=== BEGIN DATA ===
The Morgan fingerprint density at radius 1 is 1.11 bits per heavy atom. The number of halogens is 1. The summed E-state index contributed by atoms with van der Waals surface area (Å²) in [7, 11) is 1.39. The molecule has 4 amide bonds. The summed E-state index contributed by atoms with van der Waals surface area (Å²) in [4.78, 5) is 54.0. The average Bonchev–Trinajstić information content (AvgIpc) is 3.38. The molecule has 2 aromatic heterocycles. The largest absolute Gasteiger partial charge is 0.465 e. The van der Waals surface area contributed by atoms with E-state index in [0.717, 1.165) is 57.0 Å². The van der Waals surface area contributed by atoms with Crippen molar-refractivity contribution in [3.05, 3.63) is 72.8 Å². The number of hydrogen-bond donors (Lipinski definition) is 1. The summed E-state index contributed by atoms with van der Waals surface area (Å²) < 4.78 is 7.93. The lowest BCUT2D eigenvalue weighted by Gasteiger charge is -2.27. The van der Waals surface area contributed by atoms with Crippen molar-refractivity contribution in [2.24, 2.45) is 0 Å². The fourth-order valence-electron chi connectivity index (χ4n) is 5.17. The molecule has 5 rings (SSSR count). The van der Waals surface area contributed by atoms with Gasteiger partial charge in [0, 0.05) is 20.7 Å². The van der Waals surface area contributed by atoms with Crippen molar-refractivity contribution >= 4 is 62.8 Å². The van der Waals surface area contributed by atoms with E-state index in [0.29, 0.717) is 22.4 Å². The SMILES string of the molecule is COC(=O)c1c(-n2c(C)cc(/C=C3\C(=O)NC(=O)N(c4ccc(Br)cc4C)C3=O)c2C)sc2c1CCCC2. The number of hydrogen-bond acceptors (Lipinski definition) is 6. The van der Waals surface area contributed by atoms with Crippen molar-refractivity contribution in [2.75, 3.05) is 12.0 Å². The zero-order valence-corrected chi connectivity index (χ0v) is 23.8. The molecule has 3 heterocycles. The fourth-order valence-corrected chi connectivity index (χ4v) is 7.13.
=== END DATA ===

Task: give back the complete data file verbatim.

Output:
The Morgan fingerprint density at radius 1 is 1.11 bits per heavy atom. The number of halogens is 1. The summed E-state index contributed by atoms with van der Waals surface area (Å²) in [7, 11) is 1.39. The molecule has 4 amide bonds. The summed E-state index contributed by atoms with van der Waals surface area (Å²) in [4.78, 5) is 54.0. The average Bonchev–Trinajstić information content (AvgIpc) is 3.38. The molecule has 2 aromatic heterocycles. The largest absolute Gasteiger partial charge is 0.465 e. The van der Waals surface area contributed by atoms with E-state index in [0.717, 1.165) is 57.0 Å². The van der Waals surface area contributed by atoms with Crippen molar-refractivity contribution in [3.05, 3.63) is 72.8 Å². The number of hydrogen-bond donors (Lipinski definition) is 1. The summed E-state index contributed by atoms with van der Waals surface area (Å²) < 4.78 is 7.93. The lowest BCUT2D eigenvalue weighted by Gasteiger charge is -2.27. The van der Waals surface area contributed by atoms with Crippen molar-refractivity contribution in [2.24, 2.45) is 0 Å². The fourth-order valence-electron chi connectivity index (χ4n) is 5.17. The molecule has 5 rings (SSSR count). The van der Waals surface area contributed by atoms with Gasteiger partial charge in [0, 0.05) is 20.7 Å². The van der Waals surface area contributed by atoms with Crippen molar-refractivity contribution >= 4 is 62.8 Å². The van der Waals surface area contributed by atoms with E-state index in [0.29, 0.717) is 22.4 Å². The SMILES string of the molecule is COC(=O)c1c(-n2c(C)cc(/C=C3\C(=O)NC(=O)N(c4ccc(Br)cc4C)C3=O)c2C)sc2c1CCCC2. The number of hydrogen-bond acceptors (Lipinski definition) is 6. The van der Waals surface area contributed by atoms with Crippen molar-refractivity contribution in [2.75, 3.05) is 12.0 Å². The zero-order valence-corrected chi connectivity index (χ0v) is 23.8. The molecule has 3 heterocycles. The fourth-order valence-corrected chi connectivity index (χ4v) is 7.13.